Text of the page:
Will the Arabs act?

The crucial question in the Middle East now is whether the Arabs will have the vision and good sense to join the peace process. In this context, the meeting between PLO leader Yasser Arafat and King Hussein of Jordan can be counted a step in the right direction. Such talks between former enemies would not have taken place a few months ago. Yet the discussions were obviously serious, and Mr. Arafat emerged from them saying that he saw ''some positive elements'' in President Reagan's Middle East peace plan.

To be sure, Mr. Arafat is a long way from accepting the plan, which calls for association of the West Bank with Jordan. The official PLO position is that an independent Palestinian state must be set up in the Israeli-occupied territory. But Mr. Arafat at least is willing to talk about the idea of confederation (once an independent state has been established) and does appear to have given enough of a green light to enable the Jordanian monarch to engage in exploratory talks with Washington without fear of being criticized. So a little progress has been made.

To get King Hussein to actually join the autonomy negotiations, however, is the objective, and his reluctance to get involved remains deep. It is not clear whether his favorable reaction to the Reagan proposals stems from a genuine enthusiasm for them, or is merely a prudent stance given his desire to acquire more US arms. The fact is, he has long believed that the autonomy negotiations are a snare, that they simply delay dealing with the final status of the West Bank while Israel is given breathing time to carry out de facto annexation of the territory. This is why he has said he will never negotiate as long as Prime Minister Begin is in office.

Nonetheless, whatever their misgivings, King Hussein and Mr. Arafat should realize that time is not on their side. The moment is propitious to seize the diplomatic opportunity opened up by the Israeli invasion of Lebanon and not let it slip by as the Arabs have so often done in the past. The mood in the United States is favorable, the mood of the Israeli people is favorable, and the Reagan administration has finally committed itself to a specific initiative. All this could go down the drain unless the Arabs are willing to talk. Mr. Arafat may be in trouble in the PLO as dissident factions, following his meeting with King Hussein, denounce the idea of a Palestinian federation with Jordan. But Mr. Arafat may be out of the picture altogether if American public opinion concludes he is not seriously interested in negotiation.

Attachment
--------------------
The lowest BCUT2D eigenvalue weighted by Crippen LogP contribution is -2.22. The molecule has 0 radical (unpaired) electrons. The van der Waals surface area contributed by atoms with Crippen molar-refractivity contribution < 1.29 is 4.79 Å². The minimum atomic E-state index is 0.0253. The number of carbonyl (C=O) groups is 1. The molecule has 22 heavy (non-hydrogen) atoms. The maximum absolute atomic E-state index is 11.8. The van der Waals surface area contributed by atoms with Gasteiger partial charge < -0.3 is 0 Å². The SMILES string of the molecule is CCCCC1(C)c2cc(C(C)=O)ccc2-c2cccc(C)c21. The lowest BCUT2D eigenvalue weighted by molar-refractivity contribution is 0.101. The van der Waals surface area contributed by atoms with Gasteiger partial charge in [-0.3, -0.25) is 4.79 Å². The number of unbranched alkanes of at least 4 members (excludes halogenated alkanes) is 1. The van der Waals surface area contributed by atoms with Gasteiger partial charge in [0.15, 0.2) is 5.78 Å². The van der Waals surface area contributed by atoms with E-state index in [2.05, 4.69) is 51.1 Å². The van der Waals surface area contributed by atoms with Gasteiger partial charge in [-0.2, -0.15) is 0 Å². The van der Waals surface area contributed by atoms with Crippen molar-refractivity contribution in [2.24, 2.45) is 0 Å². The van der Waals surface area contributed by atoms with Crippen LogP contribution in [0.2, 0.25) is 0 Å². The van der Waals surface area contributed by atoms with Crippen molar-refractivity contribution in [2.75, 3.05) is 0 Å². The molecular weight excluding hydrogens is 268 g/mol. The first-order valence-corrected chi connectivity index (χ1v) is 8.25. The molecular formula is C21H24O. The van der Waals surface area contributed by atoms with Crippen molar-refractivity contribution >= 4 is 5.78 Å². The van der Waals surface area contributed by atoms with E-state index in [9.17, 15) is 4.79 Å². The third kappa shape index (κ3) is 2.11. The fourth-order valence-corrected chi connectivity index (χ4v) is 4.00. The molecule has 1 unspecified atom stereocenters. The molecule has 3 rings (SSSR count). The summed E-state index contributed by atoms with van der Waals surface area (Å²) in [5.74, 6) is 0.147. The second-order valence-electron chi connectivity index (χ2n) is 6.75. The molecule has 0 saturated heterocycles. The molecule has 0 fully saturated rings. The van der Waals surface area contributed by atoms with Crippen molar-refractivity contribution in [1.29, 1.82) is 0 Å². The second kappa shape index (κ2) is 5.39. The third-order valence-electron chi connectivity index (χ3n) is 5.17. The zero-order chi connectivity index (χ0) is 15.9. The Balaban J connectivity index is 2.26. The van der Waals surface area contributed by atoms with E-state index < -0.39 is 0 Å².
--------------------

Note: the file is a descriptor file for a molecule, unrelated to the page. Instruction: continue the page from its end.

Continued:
The Arabs certainly see that a slowdown of the peace initiative would suit Mr. Begin's interests just fine. At the moment the focus of attention is on the US diplomatic effort to get all foreign troops out of Lebanon. With Israel no longer insisting that the remaining PLO fighters pull out before the Syrians and Israelis do, the withdrawal problem now looks to be manageable. Yet this could be deceptive. Israel's insistence on a 25- to 35-mile security zone in southern Lebanon and a key role for its client, Major Haddad - plus the complexities of getting the Syrians and PLO to leave - could drag out the negotiations for some time. Meanwhile, the Israeli grip on the West Bank tightens - to the point where there ostensibly would be little territory left to negotiate about.

It is important, therefore, not to get bogged down in Lebanon at the expense of momentum on the West Bank. This will require, first, the continued vigorous involvement of the United States in the diplomatic process and, second, Arab willingness to shed the passivity and hesitancy of the past.

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